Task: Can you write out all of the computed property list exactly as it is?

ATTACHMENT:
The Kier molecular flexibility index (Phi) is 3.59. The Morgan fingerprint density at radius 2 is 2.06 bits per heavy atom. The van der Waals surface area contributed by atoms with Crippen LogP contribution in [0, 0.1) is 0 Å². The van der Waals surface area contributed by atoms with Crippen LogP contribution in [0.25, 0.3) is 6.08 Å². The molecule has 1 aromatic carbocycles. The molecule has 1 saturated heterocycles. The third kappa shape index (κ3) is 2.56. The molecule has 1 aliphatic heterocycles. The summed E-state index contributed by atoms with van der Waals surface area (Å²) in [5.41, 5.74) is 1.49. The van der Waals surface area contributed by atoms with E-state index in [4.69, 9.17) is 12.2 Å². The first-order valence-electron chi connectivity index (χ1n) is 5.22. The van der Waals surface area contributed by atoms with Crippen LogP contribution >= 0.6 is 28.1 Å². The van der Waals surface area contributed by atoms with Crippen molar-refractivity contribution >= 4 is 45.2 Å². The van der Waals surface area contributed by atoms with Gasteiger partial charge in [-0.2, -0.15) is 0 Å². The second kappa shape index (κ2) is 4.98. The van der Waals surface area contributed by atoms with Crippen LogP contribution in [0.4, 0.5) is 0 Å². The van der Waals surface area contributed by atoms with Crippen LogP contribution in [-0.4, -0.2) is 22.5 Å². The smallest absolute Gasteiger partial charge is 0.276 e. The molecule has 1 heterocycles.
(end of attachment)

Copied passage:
The Kier molecular flexibility index (Phi) is 3.59. The Morgan fingerprint density at radius 2 is 2.06 bits per heavy atom. The van der Waals surface area contributed by atoms with Crippen LogP contribution in [0, 0.1) is 0 Å². The van der Waals surface area contributed by atoms with Crippen LogP contribution in [0.25, 0.3) is 6.08 Å². The molecule has 1 aromatic carbocycles. The molecule has 1 saturated heterocycles. The third kappa shape index (κ3) is 2.56. The molecule has 1 aliphatic heterocycles. The summed E-state index contributed by atoms with van der Waals surface area (Å²) in [5.41, 5.74) is 1.49. The van der Waals surface area contributed by atoms with E-state index in [4.69, 9.17) is 12.2 Å². The first-order valence-electron chi connectivity index (χ1n) is 5.22. The van der Waals surface area contributed by atoms with Crippen LogP contribution >= 0.6 is 28.1 Å². The van der Waals surface area contributed by atoms with Crippen molar-refractivity contribution >= 4 is 45.2 Å². The van der Waals surface area contributed by atoms with Gasteiger partial charge in [-0.2, -0.15) is 0 Å². The second kappa shape index (κ2) is 4.98. The van der Waals surface area contributed by atoms with Crippen LogP contribution in [0.4, 0.5) is 0 Å². The van der Waals surface area contributed by atoms with Crippen LogP contribution in [-0.4, -0.2) is 22.5 Å². The smallest absolute Gasteiger partial charge is 0.276 e. The molecule has 1 heterocycles.